Nevada’s Constitution states that judicial power shall be vested in a court system composed of a supreme court, district courts, and justices of the peace. The state Constitution also grants Nevada’s legislature the power to establish municipal courts.
Nevada’s Court System
Nevada’s judicial system consists of one of three of the state’s branches of government. The other two branches are the legislative and executive. The purpose of the judicial branch is to interpret and apply the law in addition to ensure equal justice under the law. The Nevada court system is tasked with providing efficient, impartial, and accessible dispute resolution in legal matters. Nevada’s state courts are as follows, in descending order: Nevada Supreme Court (1), Nevada District Courts (9), Nevada Justice Courts (49), and Nevada Municipal Courts (19). In addition, Nevada has three levels of federal courts: U.S. District courts (trial courts), U.S. courts of appeals (appellate courts), U.S. Supreme Court.
Types of Court Records
There are generally five types of court records:
Business license records;
Notice records; or
Special judicial unit records.
There is a presumption that judicial records are open to the public for inspection, with exceptions. These restrictions may be found in the U.S. Constitution as well as the Maryland state Constitution, the Maryland Rules of Procedure, federal law, applicable Maryland state law, court order, or prior court decisions (i.e., case law). Unless otherwise noted, the custodian of a judicial record must allow an individual appearing in person at the office of the custodian during normal business hours to inspect the record.
Getting Access to Records
Because most court records are in the custody of the local clerk’s office, a person may contact that clerk’s office at the courthouse where he or she is located and where the case was filed or where the hearing or trial was held. Of note, some case records may not be physically held at the court location due to the court’s records retention and disposal schedule.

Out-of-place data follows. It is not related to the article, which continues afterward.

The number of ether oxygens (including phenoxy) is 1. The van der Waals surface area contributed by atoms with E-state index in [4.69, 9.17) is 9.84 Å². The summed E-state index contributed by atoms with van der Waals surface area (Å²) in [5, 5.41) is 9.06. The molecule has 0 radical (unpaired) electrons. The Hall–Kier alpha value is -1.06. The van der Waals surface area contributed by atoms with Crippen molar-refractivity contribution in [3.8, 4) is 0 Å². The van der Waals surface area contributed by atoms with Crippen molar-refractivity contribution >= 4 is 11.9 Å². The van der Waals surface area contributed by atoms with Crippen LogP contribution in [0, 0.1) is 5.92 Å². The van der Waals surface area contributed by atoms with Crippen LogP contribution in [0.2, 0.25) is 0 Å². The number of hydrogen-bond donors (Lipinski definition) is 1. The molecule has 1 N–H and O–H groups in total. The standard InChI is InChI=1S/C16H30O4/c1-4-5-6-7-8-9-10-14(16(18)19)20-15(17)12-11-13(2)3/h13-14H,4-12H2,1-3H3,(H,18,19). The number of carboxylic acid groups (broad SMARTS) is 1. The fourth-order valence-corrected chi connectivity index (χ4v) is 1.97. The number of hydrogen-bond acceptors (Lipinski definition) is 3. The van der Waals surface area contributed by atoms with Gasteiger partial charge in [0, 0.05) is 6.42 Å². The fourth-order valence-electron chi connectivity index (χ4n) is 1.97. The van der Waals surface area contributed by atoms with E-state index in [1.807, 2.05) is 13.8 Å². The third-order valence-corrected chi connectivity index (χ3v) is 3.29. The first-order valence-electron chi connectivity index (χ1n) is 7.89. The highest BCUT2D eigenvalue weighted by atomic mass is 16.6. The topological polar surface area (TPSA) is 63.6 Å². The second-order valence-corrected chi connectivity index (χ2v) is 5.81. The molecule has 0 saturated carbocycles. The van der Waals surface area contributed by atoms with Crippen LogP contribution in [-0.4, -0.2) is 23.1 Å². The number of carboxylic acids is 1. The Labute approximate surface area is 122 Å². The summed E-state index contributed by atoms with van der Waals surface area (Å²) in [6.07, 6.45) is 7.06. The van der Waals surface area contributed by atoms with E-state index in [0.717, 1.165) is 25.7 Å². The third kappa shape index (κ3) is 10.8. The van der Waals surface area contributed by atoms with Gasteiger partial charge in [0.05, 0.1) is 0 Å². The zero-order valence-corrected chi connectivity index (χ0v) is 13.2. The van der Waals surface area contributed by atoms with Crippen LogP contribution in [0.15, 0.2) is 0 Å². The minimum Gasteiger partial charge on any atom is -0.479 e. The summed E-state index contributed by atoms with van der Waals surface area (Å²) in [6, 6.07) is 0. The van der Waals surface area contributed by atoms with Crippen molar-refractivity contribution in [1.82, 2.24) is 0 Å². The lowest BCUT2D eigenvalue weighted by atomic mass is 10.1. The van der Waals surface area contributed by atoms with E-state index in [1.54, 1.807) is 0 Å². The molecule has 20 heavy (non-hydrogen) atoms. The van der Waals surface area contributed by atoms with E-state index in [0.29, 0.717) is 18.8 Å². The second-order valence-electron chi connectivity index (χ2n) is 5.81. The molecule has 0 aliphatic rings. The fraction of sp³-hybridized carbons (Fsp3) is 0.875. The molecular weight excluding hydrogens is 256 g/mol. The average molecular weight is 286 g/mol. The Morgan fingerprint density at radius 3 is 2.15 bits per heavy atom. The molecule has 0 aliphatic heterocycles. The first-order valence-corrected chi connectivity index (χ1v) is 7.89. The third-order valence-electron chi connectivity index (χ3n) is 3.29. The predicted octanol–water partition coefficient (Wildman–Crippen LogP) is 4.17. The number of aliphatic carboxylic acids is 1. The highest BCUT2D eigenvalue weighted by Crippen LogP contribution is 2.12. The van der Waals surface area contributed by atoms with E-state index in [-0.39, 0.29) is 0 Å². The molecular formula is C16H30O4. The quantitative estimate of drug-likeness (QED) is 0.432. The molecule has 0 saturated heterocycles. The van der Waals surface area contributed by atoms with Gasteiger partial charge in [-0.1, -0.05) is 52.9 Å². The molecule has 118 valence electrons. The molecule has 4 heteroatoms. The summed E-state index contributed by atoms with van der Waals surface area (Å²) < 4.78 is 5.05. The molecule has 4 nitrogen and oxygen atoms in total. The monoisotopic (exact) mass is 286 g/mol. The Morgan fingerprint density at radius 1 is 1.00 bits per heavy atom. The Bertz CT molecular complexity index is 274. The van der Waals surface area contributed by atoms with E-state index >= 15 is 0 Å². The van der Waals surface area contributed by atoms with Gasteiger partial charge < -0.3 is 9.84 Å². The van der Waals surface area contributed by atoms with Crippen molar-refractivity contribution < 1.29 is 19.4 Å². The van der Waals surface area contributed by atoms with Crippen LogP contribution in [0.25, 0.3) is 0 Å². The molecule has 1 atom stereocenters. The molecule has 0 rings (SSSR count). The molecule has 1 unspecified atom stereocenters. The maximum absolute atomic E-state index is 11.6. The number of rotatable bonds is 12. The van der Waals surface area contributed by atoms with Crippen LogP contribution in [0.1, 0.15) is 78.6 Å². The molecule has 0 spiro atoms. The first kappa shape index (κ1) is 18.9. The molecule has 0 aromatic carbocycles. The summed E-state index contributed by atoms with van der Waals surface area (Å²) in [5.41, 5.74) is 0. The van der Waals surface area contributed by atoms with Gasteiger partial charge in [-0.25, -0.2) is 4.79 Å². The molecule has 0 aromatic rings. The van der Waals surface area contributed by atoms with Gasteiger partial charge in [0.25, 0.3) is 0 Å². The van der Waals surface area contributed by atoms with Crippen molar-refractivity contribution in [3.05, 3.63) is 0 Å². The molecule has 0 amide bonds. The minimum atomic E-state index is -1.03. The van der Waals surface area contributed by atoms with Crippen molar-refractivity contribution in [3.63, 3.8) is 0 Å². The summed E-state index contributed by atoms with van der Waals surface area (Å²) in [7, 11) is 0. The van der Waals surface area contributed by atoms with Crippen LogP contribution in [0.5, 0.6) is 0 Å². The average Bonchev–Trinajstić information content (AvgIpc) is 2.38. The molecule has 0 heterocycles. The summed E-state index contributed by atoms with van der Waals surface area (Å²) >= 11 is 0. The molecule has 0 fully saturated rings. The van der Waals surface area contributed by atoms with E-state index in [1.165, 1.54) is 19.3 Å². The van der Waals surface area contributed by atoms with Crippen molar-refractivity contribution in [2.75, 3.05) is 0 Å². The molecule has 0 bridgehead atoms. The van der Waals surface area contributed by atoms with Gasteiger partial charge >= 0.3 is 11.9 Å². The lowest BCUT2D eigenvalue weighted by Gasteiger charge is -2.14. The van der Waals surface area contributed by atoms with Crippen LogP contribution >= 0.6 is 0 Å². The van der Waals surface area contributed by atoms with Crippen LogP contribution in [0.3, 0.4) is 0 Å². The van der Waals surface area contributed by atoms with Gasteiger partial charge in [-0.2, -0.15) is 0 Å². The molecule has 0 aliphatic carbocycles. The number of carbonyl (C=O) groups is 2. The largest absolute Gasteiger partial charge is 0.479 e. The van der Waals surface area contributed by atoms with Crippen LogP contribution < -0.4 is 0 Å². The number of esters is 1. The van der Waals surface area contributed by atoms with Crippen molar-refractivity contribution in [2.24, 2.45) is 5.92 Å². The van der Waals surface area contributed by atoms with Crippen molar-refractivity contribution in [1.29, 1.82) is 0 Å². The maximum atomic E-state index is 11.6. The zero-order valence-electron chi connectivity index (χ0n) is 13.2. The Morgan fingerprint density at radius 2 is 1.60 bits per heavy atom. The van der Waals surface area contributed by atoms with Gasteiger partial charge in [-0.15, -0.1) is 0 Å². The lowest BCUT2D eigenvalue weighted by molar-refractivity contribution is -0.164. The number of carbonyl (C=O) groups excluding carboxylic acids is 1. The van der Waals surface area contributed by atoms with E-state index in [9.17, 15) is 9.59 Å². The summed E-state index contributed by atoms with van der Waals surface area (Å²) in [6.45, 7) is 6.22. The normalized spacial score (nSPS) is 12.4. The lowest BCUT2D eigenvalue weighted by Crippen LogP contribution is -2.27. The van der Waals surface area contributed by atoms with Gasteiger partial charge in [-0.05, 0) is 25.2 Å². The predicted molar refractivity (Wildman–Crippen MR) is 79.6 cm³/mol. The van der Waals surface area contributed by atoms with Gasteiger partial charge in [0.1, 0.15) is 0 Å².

You can also access records online. Instant Access provides a no cost, remote internet access to certain information in Maryland’s case records. If you are unable to access these records online at home, there are computer terminals or kiosks available in the courthouses. These are available to the public free of charge in order to access records that are allowed to be viewed.
Unless specifically permitted by the rules, a custodian is not allowed to charge a fee for providing access to a court record available for inspection -- whether it is in paper form or electronically -- if it takes less than two hours for the custodian or other court employee to obtain the records requested. If it takes more than two hours to retrieve the record, then a reasonably fee may be charged. This fee can be waived by the custodian, based on several factors.
Nevada Legal Help
If you or someone you know has a legal issue that you are facing, you should contact a knowledgeable Nevada attorney to help protect your rights under state law. The experienced attorneys at Parry & Pfau have represented clients across the state of Nevada, and are here to help guide you every step of the way. Click here today to schedule your initial case evaluation.
(image courtesy of Markus Spiske)